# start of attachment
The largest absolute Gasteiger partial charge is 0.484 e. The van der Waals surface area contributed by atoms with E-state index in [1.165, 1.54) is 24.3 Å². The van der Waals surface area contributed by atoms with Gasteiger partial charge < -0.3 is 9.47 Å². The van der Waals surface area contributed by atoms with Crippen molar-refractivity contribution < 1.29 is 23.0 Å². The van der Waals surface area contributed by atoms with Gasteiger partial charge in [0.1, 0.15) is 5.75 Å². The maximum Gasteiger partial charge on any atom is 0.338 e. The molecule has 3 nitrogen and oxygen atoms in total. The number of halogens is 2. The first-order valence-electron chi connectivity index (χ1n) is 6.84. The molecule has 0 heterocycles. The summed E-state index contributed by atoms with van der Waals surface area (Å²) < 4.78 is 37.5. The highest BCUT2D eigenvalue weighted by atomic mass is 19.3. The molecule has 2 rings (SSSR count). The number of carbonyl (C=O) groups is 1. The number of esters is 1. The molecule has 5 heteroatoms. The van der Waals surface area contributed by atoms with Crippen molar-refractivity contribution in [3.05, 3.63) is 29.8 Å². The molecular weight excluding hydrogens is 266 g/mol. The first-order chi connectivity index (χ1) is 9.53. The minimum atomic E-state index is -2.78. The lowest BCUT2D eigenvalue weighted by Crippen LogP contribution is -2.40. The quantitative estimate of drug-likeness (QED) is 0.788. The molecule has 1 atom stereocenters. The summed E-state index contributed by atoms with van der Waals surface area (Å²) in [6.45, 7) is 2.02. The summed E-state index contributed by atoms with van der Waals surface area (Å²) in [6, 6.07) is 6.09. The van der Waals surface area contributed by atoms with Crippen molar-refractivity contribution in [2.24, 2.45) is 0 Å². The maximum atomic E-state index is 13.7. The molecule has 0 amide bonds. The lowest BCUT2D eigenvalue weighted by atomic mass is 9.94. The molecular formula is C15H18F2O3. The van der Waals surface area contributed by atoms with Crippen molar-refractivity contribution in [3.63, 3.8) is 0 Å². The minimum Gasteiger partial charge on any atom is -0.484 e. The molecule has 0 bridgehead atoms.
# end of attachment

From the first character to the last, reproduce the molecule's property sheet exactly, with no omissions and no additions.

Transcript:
The largest absolute Gasteiger partial charge is 0.484 e. The van der Waals surface area contributed by atoms with E-state index in [1.165, 1.54) is 24.3 Å². The van der Waals surface area contributed by atoms with Gasteiger partial charge < -0.3 is 9.47 Å². The van der Waals surface area contributed by atoms with Crippen molar-refractivity contribution < 1.29 is 23.0 Å². The van der Waals surface area contributed by atoms with Gasteiger partial charge in [0.1, 0.15) is 5.75 Å². The maximum Gasteiger partial charge on any atom is 0.338 e. The molecule has 3 nitrogen and oxygen atoms in total. The number of halogens is 2. The first-order valence-electron chi connectivity index (χ1n) is 6.84. The molecule has 0 heterocycles. The summed E-state index contributed by atoms with van der Waals surface area (Å²) < 4.78 is 37.5. The highest BCUT2D eigenvalue weighted by atomic mass is 19.3. The molecule has 2 rings (SSSR count). The number of carbonyl (C=O) groups is 1. The number of esters is 1. The molecule has 5 heteroatoms. The van der Waals surface area contributed by atoms with Crippen molar-refractivity contribution in [3.05, 3.63) is 29.8 Å². The molecular weight excluding hydrogens is 266 g/mol. The first-order chi connectivity index (χ1) is 9.53. The minimum atomic E-state index is -2.78. The lowest BCUT2D eigenvalue weighted by Crippen LogP contribution is -2.40. The quantitative estimate of drug-likeness (QED) is 0.788. The molecule has 1 atom stereocenters. The summed E-state index contributed by atoms with van der Waals surface area (Å²) in [6.45, 7) is 2.02. The summed E-state index contributed by atoms with van der Waals surface area (Å²) in [6, 6.07) is 6.09. The van der Waals surface area contributed by atoms with Crippen molar-refractivity contribution in [2.24, 2.45) is 0 Å². The maximum atomic E-state index is 13.7. The molecule has 0 amide bonds. The lowest BCUT2D eigenvalue weighted by atomic mass is 9.94. The molecular formula is C15H18F2O3. The van der Waals surface area contributed by atoms with Crippen molar-refractivity contribution in [3.63, 3.8) is 0 Å². The minimum Gasteiger partial charge on any atom is -0.484 e. The molecule has 0 bridgehead atoms.